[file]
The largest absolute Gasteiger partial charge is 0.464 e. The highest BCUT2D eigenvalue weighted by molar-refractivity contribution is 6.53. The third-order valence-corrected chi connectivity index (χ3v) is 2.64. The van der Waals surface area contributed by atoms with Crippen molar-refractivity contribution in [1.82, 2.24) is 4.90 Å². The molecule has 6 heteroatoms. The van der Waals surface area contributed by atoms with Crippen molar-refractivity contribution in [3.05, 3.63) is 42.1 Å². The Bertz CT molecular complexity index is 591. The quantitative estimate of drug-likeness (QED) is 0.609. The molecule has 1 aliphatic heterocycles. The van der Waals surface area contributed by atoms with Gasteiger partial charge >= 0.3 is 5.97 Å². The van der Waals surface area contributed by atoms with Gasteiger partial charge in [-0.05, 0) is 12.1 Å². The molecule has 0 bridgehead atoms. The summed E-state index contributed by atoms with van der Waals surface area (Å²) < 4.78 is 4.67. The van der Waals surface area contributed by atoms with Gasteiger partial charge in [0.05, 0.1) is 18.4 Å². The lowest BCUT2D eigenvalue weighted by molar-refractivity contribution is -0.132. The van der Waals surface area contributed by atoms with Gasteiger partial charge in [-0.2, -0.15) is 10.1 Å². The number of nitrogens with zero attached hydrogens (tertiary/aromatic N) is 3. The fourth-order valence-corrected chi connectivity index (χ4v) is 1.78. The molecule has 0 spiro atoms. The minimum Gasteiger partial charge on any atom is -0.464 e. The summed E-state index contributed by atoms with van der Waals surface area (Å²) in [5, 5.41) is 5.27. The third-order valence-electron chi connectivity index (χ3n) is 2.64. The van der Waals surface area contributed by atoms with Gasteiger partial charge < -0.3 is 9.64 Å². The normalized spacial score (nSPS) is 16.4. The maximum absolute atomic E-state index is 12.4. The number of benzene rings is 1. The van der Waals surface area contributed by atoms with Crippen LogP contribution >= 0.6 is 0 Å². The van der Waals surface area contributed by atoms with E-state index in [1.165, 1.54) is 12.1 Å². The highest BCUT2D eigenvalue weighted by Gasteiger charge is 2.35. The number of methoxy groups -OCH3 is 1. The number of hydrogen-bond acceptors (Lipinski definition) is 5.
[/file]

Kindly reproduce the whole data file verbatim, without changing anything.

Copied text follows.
The largest absolute Gasteiger partial charge is 0.464 e. The highest BCUT2D eigenvalue weighted by molar-refractivity contribution is 6.53. The third-order valence-corrected chi connectivity index (χ3v) is 2.64. The van der Waals surface area contributed by atoms with Crippen molar-refractivity contribution in [1.82, 2.24) is 4.90 Å². The molecule has 6 heteroatoms. The van der Waals surface area contributed by atoms with Crippen molar-refractivity contribution in [3.05, 3.63) is 42.1 Å². The Bertz CT molecular complexity index is 591. The quantitative estimate of drug-likeness (QED) is 0.609. The molecule has 1 aliphatic heterocycles. The van der Waals surface area contributed by atoms with Gasteiger partial charge >= 0.3 is 5.97 Å². The van der Waals surface area contributed by atoms with Gasteiger partial charge in [-0.05, 0) is 12.1 Å². The molecule has 0 bridgehead atoms. The summed E-state index contributed by atoms with van der Waals surface area (Å²) < 4.78 is 4.67. The van der Waals surface area contributed by atoms with Gasteiger partial charge in [0.05, 0.1) is 18.4 Å². The lowest BCUT2D eigenvalue weighted by molar-refractivity contribution is -0.132. The van der Waals surface area contributed by atoms with Gasteiger partial charge in [-0.2, -0.15) is 10.1 Å². The number of nitrogens with zero attached hydrogens (tertiary/aromatic N) is 3. The fourth-order valence-corrected chi connectivity index (χ4v) is 1.78. The molecule has 0 spiro atoms. The minimum Gasteiger partial charge on any atom is -0.464 e. The summed E-state index contributed by atoms with van der Waals surface area (Å²) in [5, 5.41) is 5.27. The third-order valence-electron chi connectivity index (χ3n) is 2.64. The van der Waals surface area contributed by atoms with Gasteiger partial charge < -0.3 is 9.64 Å². The normalized spacial score (nSPS) is 16.4. The maximum absolute atomic E-state index is 12.4. The number of benzene rings is 1. The van der Waals surface area contributed by atoms with Crippen LogP contribution >= 0.6 is 0 Å². The van der Waals surface area contributed by atoms with E-state index in [1.165, 1.54) is 12.1 Å². The highest BCUT2D eigenvalue weighted by Gasteiger charge is 2.35. The number of methoxy groups -OCH3 is 1. The number of hydrogen-bond acceptors (Lipinski definition) is 5.